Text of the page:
As G.K. Chesterton (more on him later) said, “Even a bad shot is dignified when he accepts a duel.” With that in mind, I would take (some) issue with Mr. Rob Marco’s recent article “Why Your Catholic Men’s Group Will Eventually Fold.” I would go further. I would say that, in a way, it should eventually fold.
I do not mean to denigrate or disparage men’s groups. Their mission is admirable, and they have helped many. Yet a cure can temporarily relieve a problem while in the end mask it and make it worse. Morphine relieves pain, but it can hide the real harm and create more.
A men’s group for formation and friendship seems to me to try to combine two things that have traditionally been kept separate. They seem to reflect the modern tendency to do synthetically what ought to, or perhaps what only can, be done naturally. It points to a deeper issue in the Church beyond “men’s groups,” which is the idea that any problem or need necessitates an organized or “official” response, rather than a personal or organic one.
Orthodox. Faithful. Free.
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The fault lies in seeing aspects of the Faith, and often the Faith itself, as a program or agenda. Yes, the Faith is something we do, but we do it because it is who we are. It should be something as organic as growing vegetables; instead, we make it as artificial as grocery shopping. (Make your list, check off the item, and move on to the next one; cite a problem, form a committee, write a paper, and move on to the next crisis.)
We need formation: instruction on doctrine and direction on living our spiritual life. The doctrinal instruction should be done by someone who has studied, knows, and is willing to uphold the Church’s teachings. Ideally, much should come from the pulpit. Those qualified could also give talks or courses. For the individual, there is no shortage of sound books or courses on every topic of Church teaching for those who want them. (Those who don’t won’t accept them whether they come from the pulpit or are given in any group.) This is how doctrinal formation has traditionally been done.
Doing this in a small group not specifically intended for such a purpose, especially one advertised as trying to form friendships, risks alienating people more than helping. If someone misrepresents or contradicts Church teaching, who sets him straight, especially if he is the “group leader”? You also risk the fallout from “I came here for fellowship and you’re shoving a bunch of rules down my throat.” For many, friendship or “fellowship” means acceptance regardless of how you are living. To combine it at the start with how you should be living is a dangerous cocktail.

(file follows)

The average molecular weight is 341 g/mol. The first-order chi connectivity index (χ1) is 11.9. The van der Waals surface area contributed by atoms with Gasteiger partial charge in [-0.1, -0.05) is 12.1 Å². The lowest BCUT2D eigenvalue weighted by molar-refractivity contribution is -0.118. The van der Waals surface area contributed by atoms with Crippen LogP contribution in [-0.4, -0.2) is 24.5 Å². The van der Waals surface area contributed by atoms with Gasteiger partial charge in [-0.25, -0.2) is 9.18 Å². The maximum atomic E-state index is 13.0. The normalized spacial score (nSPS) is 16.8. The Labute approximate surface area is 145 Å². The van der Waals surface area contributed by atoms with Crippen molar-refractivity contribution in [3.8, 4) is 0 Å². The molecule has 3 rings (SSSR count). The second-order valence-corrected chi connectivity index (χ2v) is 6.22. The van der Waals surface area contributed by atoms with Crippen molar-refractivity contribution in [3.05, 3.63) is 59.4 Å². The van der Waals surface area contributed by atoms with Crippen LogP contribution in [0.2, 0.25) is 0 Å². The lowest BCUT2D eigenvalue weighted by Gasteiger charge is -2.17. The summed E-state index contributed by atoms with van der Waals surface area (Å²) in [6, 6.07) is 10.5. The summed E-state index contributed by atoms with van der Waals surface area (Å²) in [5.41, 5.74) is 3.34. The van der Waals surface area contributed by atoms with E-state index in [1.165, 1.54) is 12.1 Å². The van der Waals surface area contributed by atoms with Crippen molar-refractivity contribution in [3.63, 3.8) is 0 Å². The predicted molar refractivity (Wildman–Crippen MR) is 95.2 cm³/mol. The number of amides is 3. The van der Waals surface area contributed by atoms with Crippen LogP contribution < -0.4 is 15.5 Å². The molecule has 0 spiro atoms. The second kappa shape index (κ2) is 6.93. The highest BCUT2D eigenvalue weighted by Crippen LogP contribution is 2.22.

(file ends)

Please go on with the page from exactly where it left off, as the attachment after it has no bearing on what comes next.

The same arguments apply to living the spiritual life. Again, there is no shortage of good books. Again, these should be promoted from the pulpit and set out in every parish vestibule. Those who want them can get them and with far less personal risk than “opening up” to strangers.
Also, the spiritual life is an intensely personal one. As St. Francis de Sales points out in his classic Introduction to the Devout Life, it is different for each person. While there are certain “norms” (prayer, the sacraments, spiritual reading, and spiritual direction), the attempt to regularize or regiment these can be problematic, even harmful. Some groups can help—e.g., third orders, prelatures such as Opus Dei, and some of the groups that Mr. Marco cites; but the Church has always recognized that, precisely because of the demands of work and family that Mr. Marco talks about, personal freedom is necessary. Also, a group can foster the notion that certain regimens “should” be done. In my experience, “should” can be a dangerous word in the spiritual life.
Public group prayer of the spontaneous sort is also tricky (at best), which is why the Church has always been hesitant about it, adhering to liturgically approved formulas. Even in “small groups” the prayer is public. There can be a not-so-subtle pressure to say something (the “should” factor again). The intentions themselves can be questionable, causing embarrassment or worse. In the days when the priest would “open up” the prayer of the faithful at Mass to allow the congregation to voice their personal intentions, I remember one person asking that the Church “finally recognize the dignity of women.”